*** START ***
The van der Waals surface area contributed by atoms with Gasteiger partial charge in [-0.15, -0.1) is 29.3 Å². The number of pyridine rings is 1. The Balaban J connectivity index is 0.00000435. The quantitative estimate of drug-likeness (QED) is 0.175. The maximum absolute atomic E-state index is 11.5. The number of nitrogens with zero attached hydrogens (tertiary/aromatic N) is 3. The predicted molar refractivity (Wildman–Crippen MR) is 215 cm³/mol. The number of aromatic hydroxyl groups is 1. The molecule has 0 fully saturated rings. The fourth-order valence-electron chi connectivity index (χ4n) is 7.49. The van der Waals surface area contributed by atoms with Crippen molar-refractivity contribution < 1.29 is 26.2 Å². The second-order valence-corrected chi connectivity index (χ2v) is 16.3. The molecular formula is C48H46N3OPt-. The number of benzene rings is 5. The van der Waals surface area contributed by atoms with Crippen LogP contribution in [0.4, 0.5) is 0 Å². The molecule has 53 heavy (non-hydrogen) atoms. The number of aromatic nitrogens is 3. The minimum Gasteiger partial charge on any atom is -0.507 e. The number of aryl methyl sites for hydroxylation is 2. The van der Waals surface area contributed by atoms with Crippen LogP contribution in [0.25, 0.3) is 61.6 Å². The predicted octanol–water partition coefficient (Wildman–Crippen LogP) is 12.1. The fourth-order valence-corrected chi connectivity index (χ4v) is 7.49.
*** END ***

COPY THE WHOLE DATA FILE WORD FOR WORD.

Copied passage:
The van der Waals surface area contributed by atoms with Gasteiger partial charge in [-0.15, -0.1) is 29.3 Å². The number of pyridine rings is 1. The Balaban J connectivity index is 0.00000435. The quantitative estimate of drug-likeness (QED) is 0.175. The maximum absolute atomic E-state index is 11.5. The number of nitrogens with zero attached hydrogens (tertiary/aromatic N) is 3. The predicted molar refractivity (Wildman–Crippen MR) is 215 cm³/mol. The number of aromatic hydroxyl groups is 1. The molecule has 0 fully saturated rings. The fourth-order valence-electron chi connectivity index (χ4n) is 7.49. The van der Waals surface area contributed by atoms with Crippen molar-refractivity contribution < 1.29 is 26.2 Å². The second-order valence-corrected chi connectivity index (χ2v) is 16.3. The molecular formula is C48H46N3OPt-. The number of benzene rings is 5. The van der Waals surface area contributed by atoms with Crippen LogP contribution in [0.4, 0.5) is 0 Å². The molecule has 53 heavy (non-hydrogen) atoms. The number of aromatic nitrogens is 3. The minimum Gasteiger partial charge on any atom is -0.507 e. The number of aryl methyl sites for hydroxylation is 2. The van der Waals surface area contributed by atoms with Crippen LogP contribution in [0.25, 0.3) is 61.6 Å². The predicted octanol–water partition coefficient (Wildman–Crippen LogP) is 12.1. The fourth-order valence-corrected chi connectivity index (χ4v) is 7.49.